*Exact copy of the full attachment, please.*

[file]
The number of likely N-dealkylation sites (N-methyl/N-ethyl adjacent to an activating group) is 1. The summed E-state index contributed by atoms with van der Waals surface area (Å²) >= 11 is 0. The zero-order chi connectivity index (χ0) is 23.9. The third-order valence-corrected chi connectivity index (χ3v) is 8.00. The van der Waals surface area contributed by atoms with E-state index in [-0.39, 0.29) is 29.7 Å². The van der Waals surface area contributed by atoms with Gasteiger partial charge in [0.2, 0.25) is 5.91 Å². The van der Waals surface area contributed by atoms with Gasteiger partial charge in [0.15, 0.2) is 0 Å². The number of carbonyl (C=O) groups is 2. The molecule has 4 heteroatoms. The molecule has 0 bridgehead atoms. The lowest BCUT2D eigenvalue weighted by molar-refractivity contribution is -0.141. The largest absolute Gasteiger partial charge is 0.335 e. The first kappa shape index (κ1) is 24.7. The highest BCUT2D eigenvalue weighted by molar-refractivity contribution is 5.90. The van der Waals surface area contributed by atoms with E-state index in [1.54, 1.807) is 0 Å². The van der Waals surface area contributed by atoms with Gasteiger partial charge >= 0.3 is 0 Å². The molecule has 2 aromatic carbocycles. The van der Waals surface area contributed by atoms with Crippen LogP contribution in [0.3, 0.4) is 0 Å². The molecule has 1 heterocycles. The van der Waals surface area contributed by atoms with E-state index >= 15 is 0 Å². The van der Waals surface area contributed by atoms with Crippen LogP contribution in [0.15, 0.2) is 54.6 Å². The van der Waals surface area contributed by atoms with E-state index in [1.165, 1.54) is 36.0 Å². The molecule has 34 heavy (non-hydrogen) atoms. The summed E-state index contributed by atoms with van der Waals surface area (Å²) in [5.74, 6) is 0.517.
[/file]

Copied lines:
The number of likely N-dealkylation sites (N-methyl/N-ethyl adjacent to an activating group) is 1. The summed E-state index contributed by atoms with van der Waals surface area (Å²) >= 11 is 0. The zero-order chi connectivity index (χ0) is 23.9. The third-order valence-corrected chi connectivity index (χ3v) is 8.00. The van der Waals surface area contributed by atoms with E-state index in [-0.39, 0.29) is 29.7 Å². The van der Waals surface area contributed by atoms with Gasteiger partial charge in [0.2, 0.25) is 5.91 Å². The van der Waals surface area contributed by atoms with Gasteiger partial charge in [0.15, 0.2) is 0 Å². The number of carbonyl (C=O) groups is 2. The molecule has 4 heteroatoms. The molecule has 0 bridgehead atoms. The lowest BCUT2D eigenvalue weighted by molar-refractivity contribution is -0.141. The largest absolute Gasteiger partial charge is 0.335 e. The first kappa shape index (κ1) is 24.7. The highest BCUT2D eigenvalue weighted by molar-refractivity contribution is 5.90. The van der Waals surface area contributed by atoms with E-state index in [1.54, 1.807) is 0 Å². The van der Waals surface area contributed by atoms with Gasteiger partial charge >= 0.3 is 0 Å². The molecule has 2 aromatic carbocycles. The van der Waals surface area contributed by atoms with Crippen LogP contribution in [0.3, 0.4) is 0 Å². The molecule has 1 heterocycles. The van der Waals surface area contributed by atoms with E-state index >= 15 is 0 Å². The van der Waals surface area contributed by atoms with Crippen LogP contribution in [0.15, 0.2) is 54.6 Å². The van der Waals surface area contributed by atoms with E-state index in [1.165, 1.54) is 36.0 Å². The molecule has 34 heavy (non-hydrogen) atoms. The summed E-state index contributed by atoms with van der Waals surface area (Å²) in [5.74, 6) is 0.517.